Even after emancipation, some African Americans kept colorist ideas going within their communities. Gonlin gives the example of the notorious “brown paper bag test,” particularly among certain Greek fraternities and sororities throughout the 20th century.
“If your skin was lighter than a brown paper bag, you were allowed entry into certain spaces,” Gonlin says.
Colorism in Asian and Latin American Communities
When Spaniards began to colonize Latin America in the late 15th century, they created a ranking system. People with lighter skin were at the top and those with darker skin and non-European facial features (for example, a narrow nose or thin lips) were at the bottom of the ranking order, according to Chavez-Dueñas.
“They used this [ranking order] to dehumanize and exclude people who were indigenous people or of Afro descent,” she says. “That system has been at work for centuries throughout Latin America.”
And in many Asian cultures, colorism began long before Europeans arrived. Rather, skin tone bias was connected to social class.
“If you were lighter-skinned, that means that you’re not toiling outside in the field,” Gonlin says. “It was this idea of having the luxury or the means to be able to stay inside. If you were darker-skinned, then you were a laborer.”
It Starts at Home
Perhaps the ugliest reality across cultures is that colorism usually starts at home. Ideas of self-doubt can be introduced very early and can be hard to shake, says Chavez-Dueñas. In fact, colorism often begins before birth. Comments like, “I hope your child turns out white” or “I hope they have good hair” can be commonplace for pregnant women, she says.
In some families, there will often be praise heaped upon siblings who have a lighter skin tones, Parameswaran says.
“They will be sought out for presentation to the public.”
This may sound horrendous, but it’s important to keep in mind that many families just want the best for their children, Parameswaran says. The idea that lighter skin provides children less social stigma and more career opportunities, romantic partners, and an overall “easier life” fuels colorist narratives.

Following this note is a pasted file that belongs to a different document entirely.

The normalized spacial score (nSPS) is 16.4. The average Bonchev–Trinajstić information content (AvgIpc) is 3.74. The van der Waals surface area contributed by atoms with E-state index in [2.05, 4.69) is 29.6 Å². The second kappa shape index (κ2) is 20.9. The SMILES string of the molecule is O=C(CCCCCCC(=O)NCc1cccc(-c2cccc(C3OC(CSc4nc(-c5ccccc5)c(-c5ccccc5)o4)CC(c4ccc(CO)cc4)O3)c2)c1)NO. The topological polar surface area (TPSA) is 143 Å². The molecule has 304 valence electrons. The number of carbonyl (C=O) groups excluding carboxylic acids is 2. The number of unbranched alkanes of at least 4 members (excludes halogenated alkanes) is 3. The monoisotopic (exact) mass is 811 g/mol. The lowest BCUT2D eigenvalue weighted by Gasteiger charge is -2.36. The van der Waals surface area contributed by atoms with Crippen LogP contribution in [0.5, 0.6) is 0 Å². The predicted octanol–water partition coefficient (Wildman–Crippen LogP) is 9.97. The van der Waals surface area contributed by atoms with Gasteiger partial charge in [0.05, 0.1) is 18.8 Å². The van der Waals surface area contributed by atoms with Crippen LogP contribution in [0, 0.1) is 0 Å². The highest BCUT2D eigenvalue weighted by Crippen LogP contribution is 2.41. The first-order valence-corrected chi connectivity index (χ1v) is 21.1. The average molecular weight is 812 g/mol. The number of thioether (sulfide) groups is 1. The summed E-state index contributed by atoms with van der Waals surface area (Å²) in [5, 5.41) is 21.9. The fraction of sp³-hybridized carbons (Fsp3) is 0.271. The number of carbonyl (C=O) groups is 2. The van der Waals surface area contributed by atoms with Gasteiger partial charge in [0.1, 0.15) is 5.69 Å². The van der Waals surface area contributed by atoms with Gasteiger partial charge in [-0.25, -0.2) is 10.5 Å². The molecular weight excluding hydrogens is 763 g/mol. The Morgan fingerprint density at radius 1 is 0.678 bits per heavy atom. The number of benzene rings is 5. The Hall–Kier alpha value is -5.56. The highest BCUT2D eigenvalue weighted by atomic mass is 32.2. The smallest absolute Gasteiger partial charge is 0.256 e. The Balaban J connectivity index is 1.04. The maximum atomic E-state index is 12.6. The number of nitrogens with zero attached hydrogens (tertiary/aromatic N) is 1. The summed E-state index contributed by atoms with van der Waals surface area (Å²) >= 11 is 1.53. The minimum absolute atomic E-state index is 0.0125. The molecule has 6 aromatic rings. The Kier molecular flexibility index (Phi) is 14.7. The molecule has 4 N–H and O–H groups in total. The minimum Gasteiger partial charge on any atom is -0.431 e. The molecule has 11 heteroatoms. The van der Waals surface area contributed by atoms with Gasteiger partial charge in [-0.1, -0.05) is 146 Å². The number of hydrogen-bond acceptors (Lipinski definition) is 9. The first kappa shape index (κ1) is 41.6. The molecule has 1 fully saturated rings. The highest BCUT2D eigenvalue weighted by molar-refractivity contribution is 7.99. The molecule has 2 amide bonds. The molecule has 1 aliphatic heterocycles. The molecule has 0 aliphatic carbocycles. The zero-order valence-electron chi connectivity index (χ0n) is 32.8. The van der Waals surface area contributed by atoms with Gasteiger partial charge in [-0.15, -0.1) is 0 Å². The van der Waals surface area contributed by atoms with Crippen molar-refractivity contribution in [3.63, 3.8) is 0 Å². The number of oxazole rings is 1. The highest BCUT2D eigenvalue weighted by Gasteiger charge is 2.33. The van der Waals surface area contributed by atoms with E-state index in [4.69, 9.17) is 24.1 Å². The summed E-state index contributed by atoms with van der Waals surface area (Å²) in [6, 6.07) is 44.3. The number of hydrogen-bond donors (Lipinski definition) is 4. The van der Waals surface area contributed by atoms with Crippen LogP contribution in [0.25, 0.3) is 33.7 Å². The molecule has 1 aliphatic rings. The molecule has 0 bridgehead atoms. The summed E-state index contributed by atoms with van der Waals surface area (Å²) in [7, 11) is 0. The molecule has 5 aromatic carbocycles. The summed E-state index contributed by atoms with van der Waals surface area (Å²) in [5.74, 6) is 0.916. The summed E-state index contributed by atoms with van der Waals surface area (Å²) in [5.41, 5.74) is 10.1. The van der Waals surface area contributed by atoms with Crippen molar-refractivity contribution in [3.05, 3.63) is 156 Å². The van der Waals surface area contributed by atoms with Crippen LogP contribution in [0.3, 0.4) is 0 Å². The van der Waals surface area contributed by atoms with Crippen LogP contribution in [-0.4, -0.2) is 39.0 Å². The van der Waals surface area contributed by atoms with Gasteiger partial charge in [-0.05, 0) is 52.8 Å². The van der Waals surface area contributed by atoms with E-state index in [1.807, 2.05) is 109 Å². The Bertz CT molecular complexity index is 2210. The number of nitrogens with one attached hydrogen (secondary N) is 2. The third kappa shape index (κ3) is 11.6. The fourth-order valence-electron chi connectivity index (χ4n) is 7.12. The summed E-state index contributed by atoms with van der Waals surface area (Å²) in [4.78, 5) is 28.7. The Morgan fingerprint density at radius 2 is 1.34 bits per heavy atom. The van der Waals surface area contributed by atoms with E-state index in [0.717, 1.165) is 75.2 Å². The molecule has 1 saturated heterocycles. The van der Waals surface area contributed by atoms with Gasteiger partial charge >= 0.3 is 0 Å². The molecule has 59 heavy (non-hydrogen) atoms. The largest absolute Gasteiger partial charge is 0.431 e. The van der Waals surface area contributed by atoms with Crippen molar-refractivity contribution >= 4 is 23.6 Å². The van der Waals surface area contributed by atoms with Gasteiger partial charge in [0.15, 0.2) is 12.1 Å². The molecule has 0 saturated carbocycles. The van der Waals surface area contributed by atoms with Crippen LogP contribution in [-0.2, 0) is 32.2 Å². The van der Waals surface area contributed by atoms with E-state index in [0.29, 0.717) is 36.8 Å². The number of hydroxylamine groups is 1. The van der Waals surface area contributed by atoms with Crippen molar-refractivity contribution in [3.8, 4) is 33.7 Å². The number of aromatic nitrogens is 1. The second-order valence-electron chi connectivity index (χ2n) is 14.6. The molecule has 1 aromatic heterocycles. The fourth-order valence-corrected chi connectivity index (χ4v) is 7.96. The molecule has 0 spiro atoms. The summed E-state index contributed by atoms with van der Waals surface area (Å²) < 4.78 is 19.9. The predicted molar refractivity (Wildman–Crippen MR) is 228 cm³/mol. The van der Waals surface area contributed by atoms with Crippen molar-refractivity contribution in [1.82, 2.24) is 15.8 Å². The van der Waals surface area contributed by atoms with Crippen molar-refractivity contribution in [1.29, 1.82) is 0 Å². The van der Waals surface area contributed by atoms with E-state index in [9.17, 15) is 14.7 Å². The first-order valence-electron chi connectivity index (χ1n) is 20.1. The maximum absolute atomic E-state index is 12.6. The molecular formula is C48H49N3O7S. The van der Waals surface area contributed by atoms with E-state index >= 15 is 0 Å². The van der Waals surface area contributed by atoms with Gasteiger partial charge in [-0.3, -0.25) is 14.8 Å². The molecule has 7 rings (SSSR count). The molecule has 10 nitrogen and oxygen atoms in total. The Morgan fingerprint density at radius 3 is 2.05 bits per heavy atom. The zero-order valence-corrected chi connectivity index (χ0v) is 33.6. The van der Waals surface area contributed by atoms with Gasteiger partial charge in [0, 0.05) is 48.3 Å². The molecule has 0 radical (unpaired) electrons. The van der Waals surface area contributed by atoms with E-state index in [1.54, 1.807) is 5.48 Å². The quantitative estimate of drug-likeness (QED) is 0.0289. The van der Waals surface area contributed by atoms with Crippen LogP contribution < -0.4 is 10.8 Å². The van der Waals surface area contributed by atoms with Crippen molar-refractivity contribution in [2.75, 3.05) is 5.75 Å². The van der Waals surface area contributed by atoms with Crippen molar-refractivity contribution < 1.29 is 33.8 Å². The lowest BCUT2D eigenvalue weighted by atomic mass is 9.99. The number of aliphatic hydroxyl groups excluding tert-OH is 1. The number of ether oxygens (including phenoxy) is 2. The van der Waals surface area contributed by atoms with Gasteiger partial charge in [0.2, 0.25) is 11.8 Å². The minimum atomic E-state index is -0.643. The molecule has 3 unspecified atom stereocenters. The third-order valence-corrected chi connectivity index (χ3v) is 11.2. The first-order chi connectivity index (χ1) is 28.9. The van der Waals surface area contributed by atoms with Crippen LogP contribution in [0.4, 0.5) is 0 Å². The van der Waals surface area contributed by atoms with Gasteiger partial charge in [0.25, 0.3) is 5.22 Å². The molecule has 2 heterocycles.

The Harsh Reality for Darker-Skin Children
Colorist comments are usually uttered during casual conversation and often become normalized. Darker-skin children can develop feelings of exclusion and low self-esteem, even to the point where they believe their parents “don’t love them as much as, perhaps, a sibling who’s lighter-skinned,” says Parameswaran.
“The child ends up carrying a lot of stigma and shame – it’s like a heavy backpack,” Parameswaran says. “Sometimes they don’t have that vocabulary to articulate those feelings. So, they hold it within themselves, and it can be very damaging over the long run.”
Some children carry this shame into adulthood, which can make it hard to sustain romantic relationships and simply “be themselves to the fullest extent possible,” she says
Next, we’ll chat with mental health experts about how to overcome psychological trauma from colorism. We’ll also explore ways more people of color – at their core – can truly esteem the beauty of rich skin tones and other ethnic features.
Stay tuned! The next episode is scheduled to launch Nov. 17.